If you don’t want to possibly be the victim of a scam, make sure you don’t abbreviate 2020.
As if bots and robo-calls weren’t enough, scammers are now trying to find scams in the way we sign 2020 in documents. While it’s second-nature to abbreviate 2020 as “1/1/20,” scammers can easily manipulate a document by changing it into “1/1/2000” or “1/1/2021.” Writing out the full date “could possibly protect you and prevent legal issues on paperwork,” according to Hamilton County, Ohio, Auditor Dusty Rhodes.
Ira Rheingold, the executive director of the National Association of Consumer Advocates, said it’s best to be aware of potential scamming ploys. In a message emailed to USA TODAY Thursday, Rheingold said scammers could use the method to establish an unpaid debt or to attempt to cash an old check. “Say you agreed to make payments beginning on 1/15/20. The bad guy could theoretically establish that you began owing your obligation on 1/15/2019, and try to collect additional $$$,” Rheingold wrote.⠀⠀⠀⠀⠀⠀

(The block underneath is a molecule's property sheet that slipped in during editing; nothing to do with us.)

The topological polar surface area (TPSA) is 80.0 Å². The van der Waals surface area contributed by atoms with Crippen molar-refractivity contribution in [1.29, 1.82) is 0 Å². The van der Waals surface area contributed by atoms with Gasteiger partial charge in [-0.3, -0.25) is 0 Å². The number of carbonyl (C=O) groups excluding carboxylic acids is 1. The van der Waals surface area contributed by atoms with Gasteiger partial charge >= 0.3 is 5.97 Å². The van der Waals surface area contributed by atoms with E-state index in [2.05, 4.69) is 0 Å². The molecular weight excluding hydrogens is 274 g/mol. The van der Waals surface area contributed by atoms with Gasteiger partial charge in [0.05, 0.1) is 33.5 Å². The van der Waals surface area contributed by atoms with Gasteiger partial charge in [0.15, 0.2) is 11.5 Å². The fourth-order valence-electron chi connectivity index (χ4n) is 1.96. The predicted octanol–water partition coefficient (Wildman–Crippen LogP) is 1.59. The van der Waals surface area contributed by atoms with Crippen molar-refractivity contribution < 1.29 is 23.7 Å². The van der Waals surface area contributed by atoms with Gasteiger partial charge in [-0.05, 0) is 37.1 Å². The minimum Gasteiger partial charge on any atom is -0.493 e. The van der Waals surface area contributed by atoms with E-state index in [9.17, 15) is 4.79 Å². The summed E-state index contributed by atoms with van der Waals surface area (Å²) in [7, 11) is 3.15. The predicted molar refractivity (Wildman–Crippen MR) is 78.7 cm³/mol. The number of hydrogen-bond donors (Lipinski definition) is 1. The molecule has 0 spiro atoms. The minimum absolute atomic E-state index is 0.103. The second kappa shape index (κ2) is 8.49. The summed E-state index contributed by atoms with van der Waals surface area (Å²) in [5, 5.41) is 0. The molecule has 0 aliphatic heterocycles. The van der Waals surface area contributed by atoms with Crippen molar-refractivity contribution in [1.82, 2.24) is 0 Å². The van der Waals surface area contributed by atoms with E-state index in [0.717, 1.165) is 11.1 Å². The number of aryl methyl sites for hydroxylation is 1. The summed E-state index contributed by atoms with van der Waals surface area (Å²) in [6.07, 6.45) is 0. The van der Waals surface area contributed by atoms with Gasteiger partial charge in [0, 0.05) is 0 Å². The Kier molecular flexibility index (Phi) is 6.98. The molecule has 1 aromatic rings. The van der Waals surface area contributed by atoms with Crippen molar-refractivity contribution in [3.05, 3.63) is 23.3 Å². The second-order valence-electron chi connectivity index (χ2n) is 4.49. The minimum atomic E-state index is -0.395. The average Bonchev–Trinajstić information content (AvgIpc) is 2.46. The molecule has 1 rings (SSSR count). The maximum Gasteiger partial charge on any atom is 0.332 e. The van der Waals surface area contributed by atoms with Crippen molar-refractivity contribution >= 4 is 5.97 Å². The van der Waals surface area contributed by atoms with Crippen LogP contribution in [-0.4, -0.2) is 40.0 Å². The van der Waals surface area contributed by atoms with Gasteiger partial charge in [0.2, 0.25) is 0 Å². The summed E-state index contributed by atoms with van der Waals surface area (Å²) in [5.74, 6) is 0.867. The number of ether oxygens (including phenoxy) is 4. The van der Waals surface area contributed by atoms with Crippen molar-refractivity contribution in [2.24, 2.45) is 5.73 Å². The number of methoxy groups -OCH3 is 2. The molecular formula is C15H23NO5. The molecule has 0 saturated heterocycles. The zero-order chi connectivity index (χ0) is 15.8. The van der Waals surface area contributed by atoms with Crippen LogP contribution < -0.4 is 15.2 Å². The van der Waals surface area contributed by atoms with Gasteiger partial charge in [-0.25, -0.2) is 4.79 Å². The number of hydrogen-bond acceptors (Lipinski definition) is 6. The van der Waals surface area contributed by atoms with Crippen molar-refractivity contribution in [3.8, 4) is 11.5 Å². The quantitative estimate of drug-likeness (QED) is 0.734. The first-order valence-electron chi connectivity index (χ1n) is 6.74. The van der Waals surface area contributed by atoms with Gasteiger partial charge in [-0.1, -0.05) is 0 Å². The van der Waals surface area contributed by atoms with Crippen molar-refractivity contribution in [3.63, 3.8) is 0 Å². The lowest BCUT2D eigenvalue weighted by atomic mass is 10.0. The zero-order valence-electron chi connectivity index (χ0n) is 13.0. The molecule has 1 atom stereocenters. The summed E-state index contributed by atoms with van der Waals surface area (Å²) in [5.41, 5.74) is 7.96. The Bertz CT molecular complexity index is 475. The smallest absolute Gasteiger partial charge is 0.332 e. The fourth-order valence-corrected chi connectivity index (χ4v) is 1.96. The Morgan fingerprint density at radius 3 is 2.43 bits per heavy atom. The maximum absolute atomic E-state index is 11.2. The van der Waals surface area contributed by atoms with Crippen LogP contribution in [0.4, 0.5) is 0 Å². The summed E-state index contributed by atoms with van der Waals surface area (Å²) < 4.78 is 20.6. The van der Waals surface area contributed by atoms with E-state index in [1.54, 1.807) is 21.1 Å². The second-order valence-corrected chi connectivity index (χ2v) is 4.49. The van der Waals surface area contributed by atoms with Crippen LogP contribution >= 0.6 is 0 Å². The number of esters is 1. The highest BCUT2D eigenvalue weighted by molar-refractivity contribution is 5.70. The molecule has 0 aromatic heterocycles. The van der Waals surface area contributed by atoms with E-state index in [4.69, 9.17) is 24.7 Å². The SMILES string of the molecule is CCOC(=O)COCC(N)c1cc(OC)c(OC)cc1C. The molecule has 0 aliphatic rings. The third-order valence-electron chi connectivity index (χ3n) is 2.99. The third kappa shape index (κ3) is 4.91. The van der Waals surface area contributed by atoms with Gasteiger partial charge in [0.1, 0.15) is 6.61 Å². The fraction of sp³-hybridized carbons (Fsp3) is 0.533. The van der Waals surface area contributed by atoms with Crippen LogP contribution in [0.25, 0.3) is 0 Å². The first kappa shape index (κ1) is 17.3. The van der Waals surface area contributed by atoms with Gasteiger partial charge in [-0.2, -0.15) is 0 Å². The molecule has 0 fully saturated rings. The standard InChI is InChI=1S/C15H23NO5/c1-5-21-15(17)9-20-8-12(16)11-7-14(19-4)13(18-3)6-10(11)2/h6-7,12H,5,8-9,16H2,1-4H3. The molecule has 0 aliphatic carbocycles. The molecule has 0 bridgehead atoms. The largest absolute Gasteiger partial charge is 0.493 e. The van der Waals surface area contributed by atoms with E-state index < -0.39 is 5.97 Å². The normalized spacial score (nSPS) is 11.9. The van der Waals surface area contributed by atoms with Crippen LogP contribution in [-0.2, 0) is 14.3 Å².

Post-dating could leave you open to scammers as well. For example, a check dated “1/1/20” could become “1/1/2021” next year, possibly making the uncashed check active again, Rheingold wrote. A similar method could be used for debts that are past the statute of limits, CBS News reports.
Rheingold says just opt to write the full date; writing the month would help, too. And police are cosigning Rheingold’s warning. “This is very sound advice and should be considered when signing any legal or professional document. It could potentially save you some trouble down the road,” the East Millinocket Police Department in Maine said in a Facebook post.